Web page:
CLAIM: Paul writes that “God may grant them repentance leading to the knowledge of the truth” (2 Tim. 2:25). Some interpreters argue that we cannot repent, unless God grants this to us (c.f. Acts 5:31). Does this eliminate the importance of freewill in regard to repentance? In other words, are we responsible for repentance or is God?
RESPONSE: God gives us the opportunity to repent, but we still decide to repent. There are a number of reasons why this is the case:
First, Jesus, Peter, and Paul all call on fallen people to repent. Jesus called for repentance (Mk. 1:15). So did Peter (Acts 3:19). So did Paul (Acts 17:30). These calls for repentance would be an illusion if repentance is actually a gift. In other words, why would God call on us to repent, if this is actually impossible to do? Calvinistic interpreters often counter that God often asks humans to do the impossible, knowing that we cannot do it (Mt. 5:48; Mk. 12:30). However, these calls for perfection are analogous. God’s calls for perfection are the standard that God righteously requires (c.f. Rom. 2:7). Therefore, by appealing to these verses, we are really comparing apples with oranges.
Second, God granted repentance to a group, rather than an individual. We need to be careful not to read the Bible as referring to me, when it is actually referring to we. This corporate language doesn’t fit with the idea that God forced us as individuals to repent and receive him. Instead, Paul is effectually saying that God is breaking into new groups of people. For instance, in Acts 11:18, we read, “God has granted to the Gentiles also the repentance that leads to life.” Here, the focus is specifically on the Gentiles. However, when God grants repentance to the Gentiles, it is clear that he is not saving every Gentile! Instead, he is simply saying that God is reaching new groups of people. For this reason, we shouldn’t read something into these passages that isn’t there.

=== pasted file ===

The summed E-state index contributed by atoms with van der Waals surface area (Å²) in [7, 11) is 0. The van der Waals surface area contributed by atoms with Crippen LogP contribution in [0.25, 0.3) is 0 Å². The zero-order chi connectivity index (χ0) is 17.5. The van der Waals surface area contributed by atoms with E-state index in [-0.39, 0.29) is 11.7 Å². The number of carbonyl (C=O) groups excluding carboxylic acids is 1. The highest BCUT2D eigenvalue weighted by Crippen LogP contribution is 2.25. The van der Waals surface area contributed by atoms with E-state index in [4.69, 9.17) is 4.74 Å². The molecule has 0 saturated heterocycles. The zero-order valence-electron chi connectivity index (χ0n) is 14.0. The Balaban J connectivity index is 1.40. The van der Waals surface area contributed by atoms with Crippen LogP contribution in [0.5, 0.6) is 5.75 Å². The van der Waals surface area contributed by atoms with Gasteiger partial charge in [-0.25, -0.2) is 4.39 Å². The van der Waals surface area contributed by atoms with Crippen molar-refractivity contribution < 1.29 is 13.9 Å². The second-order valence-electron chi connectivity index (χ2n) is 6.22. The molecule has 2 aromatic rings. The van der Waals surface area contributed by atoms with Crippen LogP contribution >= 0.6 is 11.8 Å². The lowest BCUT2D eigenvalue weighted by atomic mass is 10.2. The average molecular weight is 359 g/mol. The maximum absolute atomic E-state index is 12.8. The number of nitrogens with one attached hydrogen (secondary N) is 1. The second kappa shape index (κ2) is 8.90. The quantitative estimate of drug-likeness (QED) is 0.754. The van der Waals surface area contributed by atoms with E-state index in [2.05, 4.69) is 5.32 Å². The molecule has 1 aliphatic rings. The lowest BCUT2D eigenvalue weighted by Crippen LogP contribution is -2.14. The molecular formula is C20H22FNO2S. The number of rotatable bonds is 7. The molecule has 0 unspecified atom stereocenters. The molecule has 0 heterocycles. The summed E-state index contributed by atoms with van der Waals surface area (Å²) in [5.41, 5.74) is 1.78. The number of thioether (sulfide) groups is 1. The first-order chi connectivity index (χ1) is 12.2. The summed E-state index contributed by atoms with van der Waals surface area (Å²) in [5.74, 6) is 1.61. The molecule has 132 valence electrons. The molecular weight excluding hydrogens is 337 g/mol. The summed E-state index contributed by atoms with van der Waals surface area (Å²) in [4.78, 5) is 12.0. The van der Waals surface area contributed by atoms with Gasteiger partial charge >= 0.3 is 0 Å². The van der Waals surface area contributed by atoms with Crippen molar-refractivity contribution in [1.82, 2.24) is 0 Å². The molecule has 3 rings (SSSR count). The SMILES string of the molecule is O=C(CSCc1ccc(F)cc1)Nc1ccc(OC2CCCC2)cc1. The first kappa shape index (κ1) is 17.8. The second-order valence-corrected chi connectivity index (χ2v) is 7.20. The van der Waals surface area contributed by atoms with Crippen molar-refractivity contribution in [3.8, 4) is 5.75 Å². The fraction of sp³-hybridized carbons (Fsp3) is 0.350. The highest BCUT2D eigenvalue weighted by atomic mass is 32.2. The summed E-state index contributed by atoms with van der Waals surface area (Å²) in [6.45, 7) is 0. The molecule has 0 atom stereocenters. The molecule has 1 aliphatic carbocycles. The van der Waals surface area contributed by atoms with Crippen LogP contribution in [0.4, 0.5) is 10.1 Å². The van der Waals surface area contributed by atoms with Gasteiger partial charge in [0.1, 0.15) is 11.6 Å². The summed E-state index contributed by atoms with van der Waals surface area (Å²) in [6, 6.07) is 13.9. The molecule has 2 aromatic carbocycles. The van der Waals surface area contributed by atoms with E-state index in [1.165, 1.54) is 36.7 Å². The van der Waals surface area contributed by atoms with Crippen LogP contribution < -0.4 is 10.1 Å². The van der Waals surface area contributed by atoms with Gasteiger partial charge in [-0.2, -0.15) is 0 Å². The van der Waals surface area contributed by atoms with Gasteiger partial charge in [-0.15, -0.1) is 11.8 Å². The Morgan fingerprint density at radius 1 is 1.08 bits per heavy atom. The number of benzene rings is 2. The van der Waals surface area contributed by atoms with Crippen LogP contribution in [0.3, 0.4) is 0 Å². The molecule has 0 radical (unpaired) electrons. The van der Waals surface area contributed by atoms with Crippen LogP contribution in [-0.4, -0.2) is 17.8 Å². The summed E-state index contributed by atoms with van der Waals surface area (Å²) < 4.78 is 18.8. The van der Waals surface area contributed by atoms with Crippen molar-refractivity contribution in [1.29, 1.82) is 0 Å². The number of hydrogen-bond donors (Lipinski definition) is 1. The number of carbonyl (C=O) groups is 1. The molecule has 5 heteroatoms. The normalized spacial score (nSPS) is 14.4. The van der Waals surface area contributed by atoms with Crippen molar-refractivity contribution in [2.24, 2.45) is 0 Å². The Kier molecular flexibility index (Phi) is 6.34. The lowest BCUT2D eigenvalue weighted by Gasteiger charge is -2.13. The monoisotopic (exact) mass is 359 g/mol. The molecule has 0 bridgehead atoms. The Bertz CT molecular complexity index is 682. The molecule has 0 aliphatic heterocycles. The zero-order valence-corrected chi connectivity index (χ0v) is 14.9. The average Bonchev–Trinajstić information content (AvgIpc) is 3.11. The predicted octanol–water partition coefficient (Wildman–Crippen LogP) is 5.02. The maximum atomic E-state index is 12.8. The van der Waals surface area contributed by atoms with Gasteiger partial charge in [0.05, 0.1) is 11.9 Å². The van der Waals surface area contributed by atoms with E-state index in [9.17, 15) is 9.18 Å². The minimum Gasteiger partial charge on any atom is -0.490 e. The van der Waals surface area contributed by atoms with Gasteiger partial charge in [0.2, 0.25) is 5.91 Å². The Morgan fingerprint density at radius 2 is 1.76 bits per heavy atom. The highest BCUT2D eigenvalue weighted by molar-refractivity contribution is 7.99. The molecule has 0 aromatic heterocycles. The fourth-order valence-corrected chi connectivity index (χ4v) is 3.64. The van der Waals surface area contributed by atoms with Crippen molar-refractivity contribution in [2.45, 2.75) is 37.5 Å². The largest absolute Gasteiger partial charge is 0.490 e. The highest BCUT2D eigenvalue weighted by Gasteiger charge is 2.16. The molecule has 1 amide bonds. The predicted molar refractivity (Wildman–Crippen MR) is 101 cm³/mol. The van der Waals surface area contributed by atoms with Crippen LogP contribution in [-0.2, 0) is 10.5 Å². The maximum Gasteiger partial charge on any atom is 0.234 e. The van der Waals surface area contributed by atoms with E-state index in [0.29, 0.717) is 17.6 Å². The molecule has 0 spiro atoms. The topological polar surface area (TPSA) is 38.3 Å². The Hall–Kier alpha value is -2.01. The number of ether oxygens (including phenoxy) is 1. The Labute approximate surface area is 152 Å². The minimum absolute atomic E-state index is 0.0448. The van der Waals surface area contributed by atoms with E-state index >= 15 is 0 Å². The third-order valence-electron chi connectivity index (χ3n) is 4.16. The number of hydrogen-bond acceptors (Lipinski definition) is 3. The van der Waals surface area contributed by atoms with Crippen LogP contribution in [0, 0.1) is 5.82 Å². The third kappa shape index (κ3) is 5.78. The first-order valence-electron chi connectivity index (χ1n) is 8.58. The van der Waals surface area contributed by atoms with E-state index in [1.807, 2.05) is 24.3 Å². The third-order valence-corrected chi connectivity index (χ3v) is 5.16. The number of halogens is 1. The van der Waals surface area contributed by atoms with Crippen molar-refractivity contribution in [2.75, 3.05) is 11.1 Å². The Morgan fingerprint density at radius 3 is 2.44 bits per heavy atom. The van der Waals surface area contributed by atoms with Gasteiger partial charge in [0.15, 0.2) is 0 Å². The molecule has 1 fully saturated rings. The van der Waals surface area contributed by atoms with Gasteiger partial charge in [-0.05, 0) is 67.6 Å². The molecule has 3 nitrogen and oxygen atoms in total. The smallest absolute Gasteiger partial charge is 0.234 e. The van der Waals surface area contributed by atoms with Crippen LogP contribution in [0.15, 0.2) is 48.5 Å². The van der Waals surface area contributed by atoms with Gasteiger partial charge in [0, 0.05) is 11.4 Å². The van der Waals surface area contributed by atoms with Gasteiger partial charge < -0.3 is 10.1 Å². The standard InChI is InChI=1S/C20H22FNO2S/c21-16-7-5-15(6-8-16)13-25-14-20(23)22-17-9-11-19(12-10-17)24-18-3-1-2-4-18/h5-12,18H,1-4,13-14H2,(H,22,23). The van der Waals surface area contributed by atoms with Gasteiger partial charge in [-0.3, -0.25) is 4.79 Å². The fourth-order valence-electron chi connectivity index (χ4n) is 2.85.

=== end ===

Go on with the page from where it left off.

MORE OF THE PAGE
Third, being granted repentance refers to an opportunity –not an action. In one sense, being granted repentance is God’s offer (i.e. opportunity). While in another sense, being granted repentance is our decision (i.e. action). Similarly, Paul viewed suffering as being “granted for Christ’s sake” (Phil. 1:29). Of course, when God grants us to suffer, he is not forcing us to suffer. Instead, he simply gives us the opportunity to suffer for the cause of Christ.
In a similar way, consider the word “surrender.” This can be used in two complimentary ways: both as an opportunity and an action. Likewise, when God grants us repentance, he is giving us the opportunity to repent. For instance:
OPPORTUNITY: “The enemy gave us an opportunity to surrender.”
ACTION: “We surrendered to the enemy.”
Fourth, it would be inconsistent to say that God grants some people repentance, when in 2 Peter he grants this to everyone. How could God grant some people repentance, when it’s clear that he doesn’t want “any” to perish but for “all” to come to repentance (2 Pet. 3:9)?